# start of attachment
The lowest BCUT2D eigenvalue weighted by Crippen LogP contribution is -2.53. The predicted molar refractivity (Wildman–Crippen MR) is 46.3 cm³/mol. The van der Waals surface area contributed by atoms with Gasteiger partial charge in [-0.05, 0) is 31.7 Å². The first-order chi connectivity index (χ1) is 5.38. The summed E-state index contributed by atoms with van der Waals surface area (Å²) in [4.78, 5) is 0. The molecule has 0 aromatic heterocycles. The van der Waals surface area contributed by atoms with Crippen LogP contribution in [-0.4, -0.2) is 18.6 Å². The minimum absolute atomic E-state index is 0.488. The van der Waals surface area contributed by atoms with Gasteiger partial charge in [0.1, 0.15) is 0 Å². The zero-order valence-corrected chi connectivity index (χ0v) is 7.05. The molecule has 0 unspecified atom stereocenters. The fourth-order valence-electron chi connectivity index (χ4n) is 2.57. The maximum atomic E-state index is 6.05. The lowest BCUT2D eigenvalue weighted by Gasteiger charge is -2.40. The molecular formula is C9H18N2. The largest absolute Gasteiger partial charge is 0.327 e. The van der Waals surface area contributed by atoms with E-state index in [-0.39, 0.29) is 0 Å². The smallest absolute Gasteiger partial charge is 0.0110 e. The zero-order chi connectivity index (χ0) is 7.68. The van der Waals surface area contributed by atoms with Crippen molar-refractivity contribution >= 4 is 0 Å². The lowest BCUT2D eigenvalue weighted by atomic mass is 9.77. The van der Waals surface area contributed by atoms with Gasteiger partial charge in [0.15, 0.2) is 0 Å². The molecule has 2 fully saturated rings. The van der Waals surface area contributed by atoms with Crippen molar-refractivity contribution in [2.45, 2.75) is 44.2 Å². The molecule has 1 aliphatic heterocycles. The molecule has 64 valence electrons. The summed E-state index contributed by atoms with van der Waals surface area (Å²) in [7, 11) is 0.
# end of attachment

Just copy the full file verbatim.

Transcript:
The lowest BCUT2D eigenvalue weighted by Crippen LogP contribution is -2.53. The predicted molar refractivity (Wildman–Crippen MR) is 46.3 cm³/mol. The van der Waals surface area contributed by atoms with Gasteiger partial charge in [-0.05, 0) is 31.7 Å². The first-order chi connectivity index (χ1) is 5.38. The summed E-state index contributed by atoms with van der Waals surface area (Å²) in [4.78, 5) is 0. The molecule has 0 aromatic heterocycles. The van der Waals surface area contributed by atoms with Crippen LogP contribution in [-0.4, -0.2) is 18.6 Å². The minimum absolute atomic E-state index is 0.488. The van der Waals surface area contributed by atoms with Gasteiger partial charge in [0.1, 0.15) is 0 Å². The zero-order valence-corrected chi connectivity index (χ0v) is 7.05. The molecule has 0 unspecified atom stereocenters. The fourth-order valence-electron chi connectivity index (χ4n) is 2.57. The maximum atomic E-state index is 6.05. The lowest BCUT2D eigenvalue weighted by Gasteiger charge is -2.40. The molecular formula is C9H18N2. The largest absolute Gasteiger partial charge is 0.327 e. The van der Waals surface area contributed by atoms with E-state index in [-0.39, 0.29) is 0 Å². The smallest absolute Gasteiger partial charge is 0.0110 e. The zero-order chi connectivity index (χ0) is 7.68. The van der Waals surface area contributed by atoms with Crippen molar-refractivity contribution >= 4 is 0 Å². The lowest BCUT2D eigenvalue weighted by atomic mass is 9.77. The van der Waals surface area contributed by atoms with Gasteiger partial charge in [0.15, 0.2) is 0 Å². The molecule has 2 fully saturated rings. The van der Waals surface area contributed by atoms with Crippen molar-refractivity contribution in [2.45, 2.75) is 44.2 Å². The molecule has 1 aliphatic heterocycles. The molecule has 64 valence electrons. The summed E-state index contributed by atoms with van der Waals surface area (Å²) in [7, 11) is 0.